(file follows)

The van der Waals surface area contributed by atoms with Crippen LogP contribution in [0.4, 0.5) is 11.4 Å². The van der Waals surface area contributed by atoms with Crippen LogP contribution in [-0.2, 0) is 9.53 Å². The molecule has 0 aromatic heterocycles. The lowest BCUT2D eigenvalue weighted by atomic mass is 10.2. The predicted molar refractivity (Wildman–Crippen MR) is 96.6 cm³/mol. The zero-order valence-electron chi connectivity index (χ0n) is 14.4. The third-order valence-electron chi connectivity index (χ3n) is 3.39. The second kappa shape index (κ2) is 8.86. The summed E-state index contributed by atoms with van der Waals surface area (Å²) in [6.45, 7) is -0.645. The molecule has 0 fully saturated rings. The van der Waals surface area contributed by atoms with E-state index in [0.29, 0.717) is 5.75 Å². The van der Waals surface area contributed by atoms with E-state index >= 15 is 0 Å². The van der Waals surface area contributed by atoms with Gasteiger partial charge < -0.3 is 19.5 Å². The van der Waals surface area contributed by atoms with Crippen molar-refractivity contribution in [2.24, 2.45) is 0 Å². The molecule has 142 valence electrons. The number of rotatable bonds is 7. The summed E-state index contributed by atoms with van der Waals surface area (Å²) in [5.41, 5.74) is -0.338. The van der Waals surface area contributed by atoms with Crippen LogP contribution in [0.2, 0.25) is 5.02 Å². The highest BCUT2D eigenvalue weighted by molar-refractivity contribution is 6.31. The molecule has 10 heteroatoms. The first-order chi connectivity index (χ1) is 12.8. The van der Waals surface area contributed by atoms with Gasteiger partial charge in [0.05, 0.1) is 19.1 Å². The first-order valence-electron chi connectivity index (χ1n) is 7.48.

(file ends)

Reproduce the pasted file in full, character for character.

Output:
The van der Waals surface area contributed by atoms with Crippen LogP contribution in [0.4, 0.5) is 11.4 Å². The van der Waals surface area contributed by atoms with Crippen LogP contribution in [-0.2, 0) is 9.53 Å². The molecule has 0 aromatic heterocycles. The lowest BCUT2D eigenvalue weighted by atomic mass is 10.2. The predicted molar refractivity (Wildman–Crippen MR) is 96.6 cm³/mol. The zero-order valence-electron chi connectivity index (χ0n) is 14.4. The third-order valence-electron chi connectivity index (χ3n) is 3.39. The second kappa shape index (κ2) is 8.86. The summed E-state index contributed by atoms with van der Waals surface area (Å²) in [6.45, 7) is -0.645. The molecule has 0 fully saturated rings. The van der Waals surface area contributed by atoms with E-state index in [0.29, 0.717) is 5.75 Å². The van der Waals surface area contributed by atoms with E-state index >= 15 is 0 Å². The van der Waals surface area contributed by atoms with Gasteiger partial charge < -0.3 is 19.5 Å². The van der Waals surface area contributed by atoms with Crippen molar-refractivity contribution in [2.24, 2.45) is 0 Å². The molecule has 142 valence electrons. The number of rotatable bonds is 7. The summed E-state index contributed by atoms with van der Waals surface area (Å²) in [5.41, 5.74) is -0.338. The van der Waals surface area contributed by atoms with Crippen LogP contribution in [0.2, 0.25) is 5.02 Å². The highest BCUT2D eigenvalue weighted by molar-refractivity contribution is 6.31. The molecule has 10 heteroatoms. The first-order chi connectivity index (χ1) is 12.8. The van der Waals surface area contributed by atoms with Gasteiger partial charge in [0.05, 0.1) is 19.1 Å². The first-order valence-electron chi connectivity index (χ1n) is 7.48.